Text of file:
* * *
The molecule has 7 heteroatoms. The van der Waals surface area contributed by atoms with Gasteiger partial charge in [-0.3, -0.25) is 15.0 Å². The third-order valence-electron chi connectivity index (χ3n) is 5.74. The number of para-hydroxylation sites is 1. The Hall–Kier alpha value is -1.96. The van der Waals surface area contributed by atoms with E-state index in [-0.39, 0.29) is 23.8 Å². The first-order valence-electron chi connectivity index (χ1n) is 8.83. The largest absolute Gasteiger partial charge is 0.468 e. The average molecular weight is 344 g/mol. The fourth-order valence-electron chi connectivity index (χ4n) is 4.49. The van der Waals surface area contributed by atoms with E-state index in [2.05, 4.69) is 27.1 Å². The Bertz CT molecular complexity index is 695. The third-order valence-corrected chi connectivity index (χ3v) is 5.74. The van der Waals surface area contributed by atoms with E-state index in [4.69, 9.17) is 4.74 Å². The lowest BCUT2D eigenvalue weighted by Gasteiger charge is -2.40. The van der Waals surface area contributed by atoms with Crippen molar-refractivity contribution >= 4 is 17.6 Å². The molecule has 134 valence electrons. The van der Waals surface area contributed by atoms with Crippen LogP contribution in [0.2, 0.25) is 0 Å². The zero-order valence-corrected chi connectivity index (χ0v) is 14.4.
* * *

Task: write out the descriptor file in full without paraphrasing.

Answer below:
The molecule has 7 heteroatoms. The van der Waals surface area contributed by atoms with Gasteiger partial charge in [-0.3, -0.25) is 15.0 Å². The third-order valence-electron chi connectivity index (χ3n) is 5.74. The number of para-hydroxylation sites is 1. The Hall–Kier alpha value is -1.96. The van der Waals surface area contributed by atoms with E-state index in [-0.39, 0.29) is 23.8 Å². The first-order valence-electron chi connectivity index (χ1n) is 8.83. The largest absolute Gasteiger partial charge is 0.468 e. The average molecular weight is 344 g/mol. The fourth-order valence-electron chi connectivity index (χ4n) is 4.49. The van der Waals surface area contributed by atoms with E-state index in [2.05, 4.69) is 27.1 Å². The Bertz CT molecular complexity index is 695. The third-order valence-corrected chi connectivity index (χ3v) is 5.74. The van der Waals surface area contributed by atoms with E-state index in [4.69, 9.17) is 4.74 Å². The lowest BCUT2D eigenvalue weighted by Gasteiger charge is -2.40. The van der Waals surface area contributed by atoms with Crippen molar-refractivity contribution >= 4 is 17.6 Å². The molecule has 134 valence electrons. The van der Waals surface area contributed by atoms with Crippen LogP contribution in [0.2, 0.25) is 0 Å². The zero-order valence-corrected chi connectivity index (χ0v) is 14.4.